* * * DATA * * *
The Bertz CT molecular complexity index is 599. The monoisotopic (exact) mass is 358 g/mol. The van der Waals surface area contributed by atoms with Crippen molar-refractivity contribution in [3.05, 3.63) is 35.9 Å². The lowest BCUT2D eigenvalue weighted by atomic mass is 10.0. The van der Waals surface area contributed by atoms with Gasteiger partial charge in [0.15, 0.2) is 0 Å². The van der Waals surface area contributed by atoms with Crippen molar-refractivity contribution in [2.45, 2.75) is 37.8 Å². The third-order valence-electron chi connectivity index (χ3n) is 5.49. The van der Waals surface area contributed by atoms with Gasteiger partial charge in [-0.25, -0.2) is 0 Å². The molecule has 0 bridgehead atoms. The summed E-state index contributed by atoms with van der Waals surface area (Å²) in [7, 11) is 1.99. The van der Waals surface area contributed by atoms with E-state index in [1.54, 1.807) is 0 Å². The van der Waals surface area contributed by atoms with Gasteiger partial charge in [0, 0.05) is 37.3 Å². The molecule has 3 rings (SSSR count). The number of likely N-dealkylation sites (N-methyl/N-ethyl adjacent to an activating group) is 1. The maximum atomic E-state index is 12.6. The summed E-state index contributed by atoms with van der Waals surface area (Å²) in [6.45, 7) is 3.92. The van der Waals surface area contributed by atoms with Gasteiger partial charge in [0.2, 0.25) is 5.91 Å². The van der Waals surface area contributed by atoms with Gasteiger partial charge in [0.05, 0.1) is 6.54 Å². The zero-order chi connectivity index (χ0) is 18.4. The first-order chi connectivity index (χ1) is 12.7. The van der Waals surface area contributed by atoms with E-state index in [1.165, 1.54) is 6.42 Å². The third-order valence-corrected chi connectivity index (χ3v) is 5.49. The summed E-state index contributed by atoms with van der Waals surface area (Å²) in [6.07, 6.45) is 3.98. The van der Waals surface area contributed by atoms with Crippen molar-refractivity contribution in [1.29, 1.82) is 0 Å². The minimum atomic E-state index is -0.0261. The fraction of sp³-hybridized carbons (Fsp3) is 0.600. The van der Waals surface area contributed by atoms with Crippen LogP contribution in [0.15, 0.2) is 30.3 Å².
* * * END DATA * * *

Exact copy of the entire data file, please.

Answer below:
The Bertz CT molecular complexity index is 599. The monoisotopic (exact) mass is 358 g/mol. The van der Waals surface area contributed by atoms with Crippen molar-refractivity contribution in [3.05, 3.63) is 35.9 Å². The lowest BCUT2D eigenvalue weighted by atomic mass is 10.0. The van der Waals surface area contributed by atoms with Gasteiger partial charge in [0.15, 0.2) is 0 Å². The van der Waals surface area contributed by atoms with Crippen molar-refractivity contribution in [2.45, 2.75) is 37.8 Å². The third-order valence-electron chi connectivity index (χ3n) is 5.49. The van der Waals surface area contributed by atoms with Gasteiger partial charge in [-0.25, -0.2) is 0 Å². The molecule has 0 bridgehead atoms. The summed E-state index contributed by atoms with van der Waals surface area (Å²) in [7, 11) is 1.99. The van der Waals surface area contributed by atoms with E-state index in [1.54, 1.807) is 0 Å². The van der Waals surface area contributed by atoms with Gasteiger partial charge in [0, 0.05) is 37.3 Å². The molecule has 3 rings (SSSR count). The number of likely N-dealkylation sites (N-methyl/N-ethyl adjacent to an activating group) is 1. The maximum atomic E-state index is 12.6. The summed E-state index contributed by atoms with van der Waals surface area (Å²) in [6.45, 7) is 3.92. The van der Waals surface area contributed by atoms with Gasteiger partial charge in [0.2, 0.25) is 5.91 Å². The van der Waals surface area contributed by atoms with Gasteiger partial charge in [0.05, 0.1) is 6.54 Å². The zero-order chi connectivity index (χ0) is 18.4. The first-order chi connectivity index (χ1) is 12.7. The van der Waals surface area contributed by atoms with E-state index in [1.165, 1.54) is 6.42 Å². The third-order valence-corrected chi connectivity index (χ3v) is 5.49. The summed E-state index contributed by atoms with van der Waals surface area (Å²) in [6.07, 6.45) is 3.98. The van der Waals surface area contributed by atoms with Crippen molar-refractivity contribution in [1.29, 1.82) is 0 Å². The minimum atomic E-state index is -0.0261. The fraction of sp³-hybridized carbons (Fsp3) is 0.600. The van der Waals surface area contributed by atoms with Crippen LogP contribution in [0.15, 0.2) is 30.3 Å².